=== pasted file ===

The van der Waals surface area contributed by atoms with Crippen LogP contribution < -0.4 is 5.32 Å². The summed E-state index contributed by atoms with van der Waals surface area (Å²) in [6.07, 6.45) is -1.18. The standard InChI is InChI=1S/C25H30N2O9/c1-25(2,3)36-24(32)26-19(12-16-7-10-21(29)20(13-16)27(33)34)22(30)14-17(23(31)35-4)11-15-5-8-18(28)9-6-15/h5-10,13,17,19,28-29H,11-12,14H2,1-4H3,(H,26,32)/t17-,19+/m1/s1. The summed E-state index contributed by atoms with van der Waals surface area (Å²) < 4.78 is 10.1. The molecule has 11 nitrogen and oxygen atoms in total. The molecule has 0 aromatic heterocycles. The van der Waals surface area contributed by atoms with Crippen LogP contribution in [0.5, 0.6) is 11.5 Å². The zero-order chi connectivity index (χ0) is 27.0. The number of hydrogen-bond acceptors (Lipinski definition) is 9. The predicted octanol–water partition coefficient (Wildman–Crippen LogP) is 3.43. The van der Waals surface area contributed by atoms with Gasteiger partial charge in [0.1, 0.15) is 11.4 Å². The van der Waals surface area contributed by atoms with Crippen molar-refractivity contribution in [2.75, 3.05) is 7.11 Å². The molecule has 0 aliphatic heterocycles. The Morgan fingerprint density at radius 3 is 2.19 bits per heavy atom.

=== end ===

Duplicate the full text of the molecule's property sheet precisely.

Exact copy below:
The van der Waals surface area contributed by atoms with Crippen LogP contribution < -0.4 is 5.32 Å². The summed E-state index contributed by atoms with van der Waals surface area (Å²) in [6.07, 6.45) is -1.18. The standard InChI is InChI=1S/C25H30N2O9/c1-25(2,3)36-24(32)26-19(12-16-7-10-21(29)20(13-16)27(33)34)22(30)14-17(23(31)35-4)11-15-5-8-18(28)9-6-15/h5-10,13,17,19,28-29H,11-12,14H2,1-4H3,(H,26,32)/t17-,19+/m1/s1. The summed E-state index contributed by atoms with van der Waals surface area (Å²) < 4.78 is 10.1. The molecule has 11 nitrogen and oxygen atoms in total. The molecule has 0 aromatic heterocycles. The van der Waals surface area contributed by atoms with Crippen LogP contribution in [0.5, 0.6) is 11.5 Å². The zero-order chi connectivity index (χ0) is 27.0. The number of hydrogen-bond acceptors (Lipinski definition) is 9. The predicted octanol–water partition coefficient (Wildman–Crippen LogP) is 3.43. The van der Waals surface area contributed by atoms with Gasteiger partial charge in [0.1, 0.15) is 11.4 Å². The van der Waals surface area contributed by atoms with Crippen molar-refractivity contribution in [2.75, 3.05) is 7.11 Å². The molecule has 0 aliphatic heterocycles. The Morgan fingerprint density at radius 3 is 2.19 bits per heavy atom.